“Everyone thinks that kids are low risk, and that is true in comparison to adults, but kids do get sick, do get hospitalized, and we don’t know what the long term effects of infection are on kids,” Gronvall says. “I would urge people to protect their kids and get the safe and effective vaccines available.”
“The best thing parents can do for their kids is get them vaccinated,” Gronvall says. “Give their immune systems a fighting chance to protect them against this horrible virus. Around the world, so many parents do not have this option—there are no vaccines available even for adults. That’s another issue, but I would urge parents to count their blessings and protect their kids with the means available.”
At present, only children between the ages of 12 and 17 years old are able to get vaccinated, but both Pfizer-BioNTech and Moderna have already begun clinical trials testing vaccine efficacy in children as young as 6 months old.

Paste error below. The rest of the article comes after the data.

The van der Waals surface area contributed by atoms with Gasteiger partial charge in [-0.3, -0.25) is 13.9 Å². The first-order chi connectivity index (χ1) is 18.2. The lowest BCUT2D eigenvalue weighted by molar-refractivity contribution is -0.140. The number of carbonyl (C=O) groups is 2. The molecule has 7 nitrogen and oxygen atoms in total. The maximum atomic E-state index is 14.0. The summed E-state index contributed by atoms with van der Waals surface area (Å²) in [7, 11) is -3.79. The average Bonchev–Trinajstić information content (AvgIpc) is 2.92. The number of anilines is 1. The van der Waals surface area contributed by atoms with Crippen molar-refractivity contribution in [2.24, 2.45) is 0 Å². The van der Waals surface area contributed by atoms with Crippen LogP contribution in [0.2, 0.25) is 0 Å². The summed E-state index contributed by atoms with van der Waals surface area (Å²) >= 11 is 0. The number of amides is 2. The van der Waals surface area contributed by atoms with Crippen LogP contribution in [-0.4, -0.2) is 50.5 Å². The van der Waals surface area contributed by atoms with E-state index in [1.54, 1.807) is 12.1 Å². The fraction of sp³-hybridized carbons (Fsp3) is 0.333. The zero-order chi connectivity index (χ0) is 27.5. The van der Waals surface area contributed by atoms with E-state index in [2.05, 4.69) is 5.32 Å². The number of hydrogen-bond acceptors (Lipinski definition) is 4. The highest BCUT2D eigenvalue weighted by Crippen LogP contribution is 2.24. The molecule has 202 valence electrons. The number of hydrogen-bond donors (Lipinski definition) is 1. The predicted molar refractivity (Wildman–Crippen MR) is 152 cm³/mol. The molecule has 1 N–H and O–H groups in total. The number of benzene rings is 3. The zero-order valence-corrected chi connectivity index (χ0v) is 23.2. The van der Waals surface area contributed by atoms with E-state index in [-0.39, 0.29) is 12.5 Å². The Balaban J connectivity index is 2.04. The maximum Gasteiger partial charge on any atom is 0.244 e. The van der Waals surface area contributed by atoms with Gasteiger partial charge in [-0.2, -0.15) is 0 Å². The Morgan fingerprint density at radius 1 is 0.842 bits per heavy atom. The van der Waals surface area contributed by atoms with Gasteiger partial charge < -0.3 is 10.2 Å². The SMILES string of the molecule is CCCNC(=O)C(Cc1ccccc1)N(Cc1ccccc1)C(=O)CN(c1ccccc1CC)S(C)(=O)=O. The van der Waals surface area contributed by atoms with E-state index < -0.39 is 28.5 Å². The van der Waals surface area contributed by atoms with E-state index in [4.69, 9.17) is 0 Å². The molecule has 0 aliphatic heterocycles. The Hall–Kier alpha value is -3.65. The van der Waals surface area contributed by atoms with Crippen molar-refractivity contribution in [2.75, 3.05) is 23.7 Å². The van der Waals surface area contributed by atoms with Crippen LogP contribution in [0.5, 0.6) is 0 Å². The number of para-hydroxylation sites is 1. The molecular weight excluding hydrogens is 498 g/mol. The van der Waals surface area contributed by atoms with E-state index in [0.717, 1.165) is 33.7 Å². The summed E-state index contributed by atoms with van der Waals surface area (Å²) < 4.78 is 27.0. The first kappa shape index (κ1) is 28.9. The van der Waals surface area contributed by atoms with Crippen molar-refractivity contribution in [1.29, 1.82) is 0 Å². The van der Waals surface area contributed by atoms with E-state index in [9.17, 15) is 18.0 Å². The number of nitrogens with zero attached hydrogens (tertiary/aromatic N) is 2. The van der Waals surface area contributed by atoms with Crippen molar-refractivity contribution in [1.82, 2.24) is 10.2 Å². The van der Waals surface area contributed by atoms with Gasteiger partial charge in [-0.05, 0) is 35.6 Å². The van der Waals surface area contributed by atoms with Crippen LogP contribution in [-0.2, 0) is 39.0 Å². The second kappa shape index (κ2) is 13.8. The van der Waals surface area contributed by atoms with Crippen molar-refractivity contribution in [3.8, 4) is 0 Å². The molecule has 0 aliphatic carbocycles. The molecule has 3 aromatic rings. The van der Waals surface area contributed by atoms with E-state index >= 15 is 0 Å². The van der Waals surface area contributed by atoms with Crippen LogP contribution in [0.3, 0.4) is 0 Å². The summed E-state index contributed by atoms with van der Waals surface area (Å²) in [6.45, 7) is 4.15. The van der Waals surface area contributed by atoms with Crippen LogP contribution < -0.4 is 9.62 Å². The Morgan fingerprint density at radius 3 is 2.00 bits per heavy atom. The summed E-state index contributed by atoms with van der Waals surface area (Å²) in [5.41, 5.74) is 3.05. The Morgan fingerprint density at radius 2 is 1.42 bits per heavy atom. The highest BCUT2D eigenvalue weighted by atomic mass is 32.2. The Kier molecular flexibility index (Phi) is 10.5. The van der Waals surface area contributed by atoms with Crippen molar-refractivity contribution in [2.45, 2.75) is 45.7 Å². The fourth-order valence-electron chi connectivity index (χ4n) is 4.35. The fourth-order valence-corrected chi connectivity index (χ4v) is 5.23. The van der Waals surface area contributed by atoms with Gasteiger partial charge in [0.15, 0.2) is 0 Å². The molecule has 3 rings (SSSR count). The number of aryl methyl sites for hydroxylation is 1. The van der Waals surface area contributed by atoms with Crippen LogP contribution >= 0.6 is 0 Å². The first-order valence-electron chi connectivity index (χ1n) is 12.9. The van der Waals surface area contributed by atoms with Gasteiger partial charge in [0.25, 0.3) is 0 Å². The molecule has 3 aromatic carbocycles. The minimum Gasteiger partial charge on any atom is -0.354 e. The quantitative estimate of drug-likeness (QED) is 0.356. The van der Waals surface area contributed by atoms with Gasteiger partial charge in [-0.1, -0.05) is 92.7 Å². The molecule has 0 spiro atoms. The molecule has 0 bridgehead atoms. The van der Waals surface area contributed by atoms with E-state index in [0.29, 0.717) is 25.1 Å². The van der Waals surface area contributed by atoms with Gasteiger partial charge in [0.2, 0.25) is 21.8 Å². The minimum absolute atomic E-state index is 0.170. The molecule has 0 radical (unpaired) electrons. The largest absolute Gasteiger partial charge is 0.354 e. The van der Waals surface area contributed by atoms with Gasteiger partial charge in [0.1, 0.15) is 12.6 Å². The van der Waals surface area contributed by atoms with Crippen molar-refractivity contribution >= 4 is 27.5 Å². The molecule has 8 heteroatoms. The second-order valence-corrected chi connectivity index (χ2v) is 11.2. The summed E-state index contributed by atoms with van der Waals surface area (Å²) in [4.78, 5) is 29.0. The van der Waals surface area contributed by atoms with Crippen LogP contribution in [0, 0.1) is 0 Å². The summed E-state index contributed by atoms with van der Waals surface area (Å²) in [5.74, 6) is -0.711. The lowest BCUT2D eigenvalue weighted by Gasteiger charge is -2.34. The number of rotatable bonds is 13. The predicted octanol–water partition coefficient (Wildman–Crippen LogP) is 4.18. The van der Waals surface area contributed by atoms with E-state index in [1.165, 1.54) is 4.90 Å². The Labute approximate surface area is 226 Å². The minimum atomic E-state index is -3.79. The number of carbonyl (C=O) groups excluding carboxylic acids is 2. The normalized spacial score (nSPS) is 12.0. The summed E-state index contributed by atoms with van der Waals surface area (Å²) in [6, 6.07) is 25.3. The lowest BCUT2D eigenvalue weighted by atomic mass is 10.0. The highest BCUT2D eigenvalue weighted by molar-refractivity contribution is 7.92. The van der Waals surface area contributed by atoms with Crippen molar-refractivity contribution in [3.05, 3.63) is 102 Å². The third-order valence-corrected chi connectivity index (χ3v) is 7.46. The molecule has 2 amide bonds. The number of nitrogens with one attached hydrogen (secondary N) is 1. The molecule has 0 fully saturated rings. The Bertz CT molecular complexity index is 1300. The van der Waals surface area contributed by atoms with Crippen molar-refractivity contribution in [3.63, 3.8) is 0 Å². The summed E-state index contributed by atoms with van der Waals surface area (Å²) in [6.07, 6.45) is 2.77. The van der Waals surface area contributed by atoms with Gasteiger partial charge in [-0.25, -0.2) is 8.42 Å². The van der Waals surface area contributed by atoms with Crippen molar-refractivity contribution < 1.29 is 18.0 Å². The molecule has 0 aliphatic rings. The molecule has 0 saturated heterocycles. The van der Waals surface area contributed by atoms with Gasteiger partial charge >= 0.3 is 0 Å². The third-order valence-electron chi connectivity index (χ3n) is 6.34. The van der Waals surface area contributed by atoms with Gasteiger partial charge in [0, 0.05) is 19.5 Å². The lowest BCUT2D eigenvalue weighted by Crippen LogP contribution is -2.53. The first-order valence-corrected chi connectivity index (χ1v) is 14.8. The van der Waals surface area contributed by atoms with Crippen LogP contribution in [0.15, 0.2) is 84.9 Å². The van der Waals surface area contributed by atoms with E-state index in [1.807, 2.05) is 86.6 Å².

“For those children not old enough to receive the vaccine, masking and physical distancing, especially during activities such as eating, remain some of the most effective mitigation strategies for indoor activities,” Murray says.
Parents can still send their fully vaccinated children to school wearing masks, not only for an additional layer of protection against COVID-19, but to avoid other respiratory diseases as well. Frequent hand-washing also remains an important safety measure.
“Finally, things are continuing to change,” Murray says. “Parents should continue to monitor local levels of disease and guidance from local, state, and national agencies over the summer to best prepare for a safe return to school.”
The information in this article is current as of the date listed, which means newer information may be available when you read this. For the most recent updates on COVID-19, visit our coronavirus news page.